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Thinking of others' comfort

Medford seniors put together packages to ease soldiers' life

For a few minutes Wednesday, a group of Medford seniors forgot about budget cuts that threaten their homes, medications and comfort to think instead about the comfort levels of servicemen and women fighting in the war against Iraq.

Volunteers and three dozen of the 60-plus residents at the Orchards Assisted Living Facility put together care packages for Army units deployed to the Persian Gulf area.

Parents, grandparents, spouses and veterans filled boxes with items such as shampoo, razors, toothbrushes, eye drops, candy bars and flea collars to ward off sand fleas.

Though the weather was dreary outside, the room was filled with smiles and fond memories of preparing care packages in decades past.

— Residents Jeanne Fieberling and Pearl Howlett recalled packing up goodies for their Marine husbands during World War II.

Fieberling laughed as she described her husband's special request for Italian sausage and cheese and how he struggled to guard them from fellow troops.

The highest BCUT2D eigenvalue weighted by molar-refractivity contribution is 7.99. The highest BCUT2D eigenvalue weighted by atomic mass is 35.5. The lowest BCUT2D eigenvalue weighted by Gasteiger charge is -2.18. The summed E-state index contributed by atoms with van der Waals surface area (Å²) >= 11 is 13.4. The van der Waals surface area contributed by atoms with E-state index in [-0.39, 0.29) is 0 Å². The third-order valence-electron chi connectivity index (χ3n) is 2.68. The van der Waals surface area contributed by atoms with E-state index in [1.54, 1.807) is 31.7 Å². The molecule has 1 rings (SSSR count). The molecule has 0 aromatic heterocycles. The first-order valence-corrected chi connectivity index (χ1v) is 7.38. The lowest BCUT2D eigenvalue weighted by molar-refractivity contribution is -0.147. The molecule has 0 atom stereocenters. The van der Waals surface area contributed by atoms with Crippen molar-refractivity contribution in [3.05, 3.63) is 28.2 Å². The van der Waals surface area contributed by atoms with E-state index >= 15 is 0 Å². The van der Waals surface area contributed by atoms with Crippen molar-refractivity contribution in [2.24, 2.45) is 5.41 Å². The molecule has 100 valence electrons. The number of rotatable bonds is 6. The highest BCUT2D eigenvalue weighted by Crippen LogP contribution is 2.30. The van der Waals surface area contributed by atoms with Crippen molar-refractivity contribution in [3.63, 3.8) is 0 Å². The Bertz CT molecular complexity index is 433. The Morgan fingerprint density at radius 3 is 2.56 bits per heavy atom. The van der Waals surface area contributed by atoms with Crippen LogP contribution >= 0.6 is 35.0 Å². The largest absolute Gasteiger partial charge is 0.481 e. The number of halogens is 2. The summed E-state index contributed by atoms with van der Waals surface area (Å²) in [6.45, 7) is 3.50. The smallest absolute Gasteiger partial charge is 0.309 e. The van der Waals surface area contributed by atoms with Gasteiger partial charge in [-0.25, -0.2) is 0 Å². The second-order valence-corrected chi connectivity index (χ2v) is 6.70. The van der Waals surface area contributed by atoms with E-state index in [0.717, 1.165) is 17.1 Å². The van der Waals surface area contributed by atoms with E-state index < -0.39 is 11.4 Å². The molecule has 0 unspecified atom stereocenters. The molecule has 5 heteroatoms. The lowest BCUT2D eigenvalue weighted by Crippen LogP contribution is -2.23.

And he demanded that everything be homemade, she said.

Howlett told of her family's three generations of servicemen, all pictured on a wall in her room: her husband, two sons who fought in Vietnam and a grandson in the Coast Guard.

I'd pack things up for all of them but they didn't always get it. Those fellas who sorted the mail sure did get lucky a few times, said Howlett.

Veteran Don Figurski, who served from 1956 to 1958 in the U.S. Merchant Marine, said receiving mail helped ease homesickness.

Getting mail is so important to the servicemen, Figurski said. I think they know they're over there for a just cause, but it's not easy being away from home. So it's important for us to support them because this isn't a war that didn't need fought.

Orchards administrative assistant Cheryl Wheeler, who organized the project, said making the care packages gave residents a way to show they cared.

They've been so depressed because of Measure 28, she said. Everyone is worried about where they're going to live or get their medicine. Even the ones who don't have to worry are worried about someone next to them.

But this was just a happy thing. This was something that they could do something about, a way they could help the troops.

Walker said additional care packages would be prepared in coming weeks. For more information or to contribute items, contact Wheeler at the Orchards, 776-5255.

Margaret Walter, 77, a resident of Orchards Assisted Living in Medford, assembles a package Wednesday for soldiers stationed in Iraq.